Coffee Break

I snagged this from between the walls. It dates back, waaay back. But here, shaken a bit to remove the dust, it is.

Coffee Break

Beverly sighed as she filled the coffee maker with water, closed the lid gently, and sighed again. Was it for this she had worked so diligently in college?

She hadn’t taken “Coffee Making 101.” Should have, though. Should have taken “Shopping for the Boss’ Relatives and Friends,” too. And what about “Running Personal Errands for the Boss?”

Apparently, she, an honors student, hadn’t gone to the right school. Seems all of the really important courses for succeeding in the business world, like coffee making, were lacking from her university’s curriculum.

Sucking her lower lip behind her upper teeth, Beverly grabbed the coffee can, pulled off the lid, scooped out some coffee, and dumped it into the coffee maker. There. Two scoops – the boss likes it made with two scoops. Releasing her lip, she dumped in another. Then with malice in her heart, she dumped in two more before setting the pot to perk.

Back at her desk, she fidgeted as she tried to concentrate. Soon she was interrupted by the inter-office phone. Picking it up, she made a conscious effort to moderate her voice before pleasantly inquiring, “Yes?”

“The coffee ready yet? I really need a cup. Oh, and run down to the bakery. I would kill for a Danish. Pick up a half dozen. When George arrives for our conference, we’ll have Danish and coffee. Give us a few minutes, then bring in the coffee and rolls. But first, bring me a cup right now.”

Beverly fought the urge to be sarcastic and won, merely answering, “Right,” and set the phone down.

Taking a cup from the little cabinet above the coffee pot, she slammed it on the counter and sloshed some coffee into it. Grimly grabbing a paper towel, she mopped up the overflow before it reached the edge of the counter. Placing the cup and a napkin on a tray, she carried it into the inner office.

The boss didn’t even look up, just reached for the coffee. Beverly turned on her heel to leave. She had nearly reached the door when she heard the boss choke and sputter.

“This coffee is terrible! Just awful!”

Beverly turned around and with wide, innocent eyes asked sweetly, “You don’t like the coffee?”

“It’s terrible! Awful! Dump this and brew another pot!”

“Oh, I don’t think I can do it any better,” said Beverly. “I just don’t think I can do it any better. Maybe you should make it. I’ll bet you make great coffee. After all, you are a woman, Mrs. Henderson.”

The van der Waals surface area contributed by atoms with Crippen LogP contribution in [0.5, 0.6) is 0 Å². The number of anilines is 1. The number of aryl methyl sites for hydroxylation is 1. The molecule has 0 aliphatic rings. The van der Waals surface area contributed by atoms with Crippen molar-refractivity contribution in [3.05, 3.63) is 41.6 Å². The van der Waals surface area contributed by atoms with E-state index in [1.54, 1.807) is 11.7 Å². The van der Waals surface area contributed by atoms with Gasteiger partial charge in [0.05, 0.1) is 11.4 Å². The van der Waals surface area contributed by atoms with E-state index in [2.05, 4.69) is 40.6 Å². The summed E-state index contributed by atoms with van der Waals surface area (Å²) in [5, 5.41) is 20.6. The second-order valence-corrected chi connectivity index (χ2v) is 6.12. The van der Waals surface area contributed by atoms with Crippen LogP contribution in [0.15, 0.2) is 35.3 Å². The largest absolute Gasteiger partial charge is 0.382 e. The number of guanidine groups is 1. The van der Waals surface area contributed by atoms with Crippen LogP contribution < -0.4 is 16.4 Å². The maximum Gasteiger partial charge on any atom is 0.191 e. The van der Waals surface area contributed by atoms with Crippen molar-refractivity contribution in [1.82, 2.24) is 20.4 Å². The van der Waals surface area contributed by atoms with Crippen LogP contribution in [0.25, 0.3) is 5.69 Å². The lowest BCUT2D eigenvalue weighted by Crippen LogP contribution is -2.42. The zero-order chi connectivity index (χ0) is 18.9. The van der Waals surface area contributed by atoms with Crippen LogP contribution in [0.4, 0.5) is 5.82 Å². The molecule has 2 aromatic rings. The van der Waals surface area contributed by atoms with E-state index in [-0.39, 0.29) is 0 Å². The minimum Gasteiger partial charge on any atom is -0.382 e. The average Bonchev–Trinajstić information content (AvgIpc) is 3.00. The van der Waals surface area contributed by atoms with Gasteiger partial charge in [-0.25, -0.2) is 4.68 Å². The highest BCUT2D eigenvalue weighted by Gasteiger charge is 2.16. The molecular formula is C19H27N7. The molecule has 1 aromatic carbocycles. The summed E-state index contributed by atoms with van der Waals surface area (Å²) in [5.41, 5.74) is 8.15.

The Fire of Fall

Driving out on a bright and lovely fall day re-opened my eyes and mind to the great outdoors. The trees, even whole groves, were aflame with autumn colors. When had I last actually looked at the trees? Maybe at spring budding.

Seeing the trees afire with color reminded me of a poem I wrote some years back about walking through the crackling fallen leaves, thereby aurally rekindling the visual fire.

I have no idea where that poem is, but maybe I’ll dig it up one of these days and share it with you. Meanwhile enjoy the season. Fall is the best – but always too short.

The American Can

American Can


Every can along the road I feel a duty to inspect
And I sadly must report that some I must reject
For though they’re billed as rest rooms, there is no room to rest
And as for cleanliness and comfort they’d never pass the test

You’ll find no unused paper, clean towels you cannot see
Yet crumpled used towel litter there will always be
The pot won’t flush, the sink won’t drain, still we must confess
That even here, sometimes, we’re pleased to be a guest

For tho there is no place to rest and the room’s a total pit
It can seem a shining palace, ’cause there is a place to sit
We drop upon the throne and sigh, “Life’s simple pleasures are the best”
For after all, nature’s urgent call wasn’t bidding us to rest

Never Drive Through Sherack

Aug 21, 2010 028_edited-1

“Never drive through Sherack when the night is full black,

For there’s a ghost who wanders that road,
And when you drive through Sherack, he gets in the back
By methods completely unknown.”

She spoke of Sherack, fielding laughter and flak,
Gravely warning her friends and her foes.
Hearing nothing but cracks from that wretched pack,
She continued to make sure they’d know.

Yes, she knew of Sherack and its ghostly trap.
Yet one night when hard-pressed for time,
Though the night was full black, she drove through Sherack
And told herself all would be fine.

But the ghost of Sherack appeared in the back,
And tho she heard but a wheeze and a groan,
Her muscles went slack; it got wet where she sat
‘Cause she knew she wasn’t alone.

As the ghost of Sherack sat there in back
And he spoke about dying and death,
Her eyes slowly tracked to the seat in the back,
Then the eyes of the ghost and hers — met.

Her arm reached back and she gave him a whack,
Then threw back her head in a yell.
And the ghost of Sherack flew out of the back:
‘Twas the worst he’d heard this side of hell!

So scared in Sherack, she’ll never go back –
And even now her hair remains curled.
And the ghost of Sherack? He’ll never be back
‘Cause SHE frightened HIM right out of this world!